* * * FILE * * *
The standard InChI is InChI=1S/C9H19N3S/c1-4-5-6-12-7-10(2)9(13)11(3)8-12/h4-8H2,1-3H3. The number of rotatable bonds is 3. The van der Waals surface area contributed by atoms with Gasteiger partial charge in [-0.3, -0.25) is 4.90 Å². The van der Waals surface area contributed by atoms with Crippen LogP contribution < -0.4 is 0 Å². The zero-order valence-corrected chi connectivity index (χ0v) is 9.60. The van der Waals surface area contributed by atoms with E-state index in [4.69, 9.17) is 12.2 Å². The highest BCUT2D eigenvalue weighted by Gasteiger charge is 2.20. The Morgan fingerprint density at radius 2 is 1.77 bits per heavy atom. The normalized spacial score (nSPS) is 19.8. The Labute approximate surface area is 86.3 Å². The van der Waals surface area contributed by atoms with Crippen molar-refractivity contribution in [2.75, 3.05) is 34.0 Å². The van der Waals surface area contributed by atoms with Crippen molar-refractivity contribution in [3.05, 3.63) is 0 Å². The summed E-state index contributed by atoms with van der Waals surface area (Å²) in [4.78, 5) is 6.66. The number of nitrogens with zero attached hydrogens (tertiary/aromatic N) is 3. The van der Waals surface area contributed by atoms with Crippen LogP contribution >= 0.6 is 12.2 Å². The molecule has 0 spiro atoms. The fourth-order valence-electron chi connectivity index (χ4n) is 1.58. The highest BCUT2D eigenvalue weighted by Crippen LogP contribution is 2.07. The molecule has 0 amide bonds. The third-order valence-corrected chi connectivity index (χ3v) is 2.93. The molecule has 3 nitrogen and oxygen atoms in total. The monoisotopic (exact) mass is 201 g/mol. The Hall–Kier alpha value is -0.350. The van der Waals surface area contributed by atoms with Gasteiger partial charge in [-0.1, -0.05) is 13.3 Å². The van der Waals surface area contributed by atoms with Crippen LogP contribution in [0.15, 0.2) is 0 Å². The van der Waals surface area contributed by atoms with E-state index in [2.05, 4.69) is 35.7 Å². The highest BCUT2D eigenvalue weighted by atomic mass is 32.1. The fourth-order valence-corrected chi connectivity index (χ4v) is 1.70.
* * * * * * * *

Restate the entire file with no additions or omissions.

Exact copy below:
The standard InChI is InChI=1S/C9H19N3S/c1-4-5-6-12-7-10(2)9(13)11(3)8-12/h4-8H2,1-3H3. The number of rotatable bonds is 3. The van der Waals surface area contributed by atoms with Gasteiger partial charge in [-0.3, -0.25) is 4.90 Å². The van der Waals surface area contributed by atoms with Crippen LogP contribution < -0.4 is 0 Å². The zero-order valence-corrected chi connectivity index (χ0v) is 9.60. The van der Waals surface area contributed by atoms with E-state index in [4.69, 9.17) is 12.2 Å². The highest BCUT2D eigenvalue weighted by Gasteiger charge is 2.20. The Morgan fingerprint density at radius 2 is 1.77 bits per heavy atom. The normalized spacial score (nSPS) is 19.8. The Labute approximate surface area is 86.3 Å². The van der Waals surface area contributed by atoms with Crippen molar-refractivity contribution in [2.75, 3.05) is 34.0 Å². The van der Waals surface area contributed by atoms with Crippen molar-refractivity contribution in [3.05, 3.63) is 0 Å². The summed E-state index contributed by atoms with van der Waals surface area (Å²) in [4.78, 5) is 6.66. The number of nitrogens with zero attached hydrogens (tertiary/aromatic N) is 3. The van der Waals surface area contributed by atoms with Crippen LogP contribution >= 0.6 is 12.2 Å². The molecule has 0 spiro atoms. The fourth-order valence-electron chi connectivity index (χ4n) is 1.58. The highest BCUT2D eigenvalue weighted by Crippen LogP contribution is 2.07. The molecule has 0 amide bonds. The third-order valence-corrected chi connectivity index (χ3v) is 2.93. The molecule has 3 nitrogen and oxygen atoms in total. The monoisotopic (exact) mass is 201 g/mol. The Hall–Kier alpha value is -0.350. The van der Waals surface area contributed by atoms with Gasteiger partial charge in [-0.1, -0.05) is 13.3 Å². The van der Waals surface area contributed by atoms with Crippen LogP contribution in [0.15, 0.2) is 0 Å². The van der Waals surface area contributed by atoms with E-state index in [2.05, 4.69) is 35.7 Å². The highest BCUT2D eigenvalue weighted by atomic mass is 32.1. The fourth-order valence-corrected chi connectivity index (χ4v) is 1.70.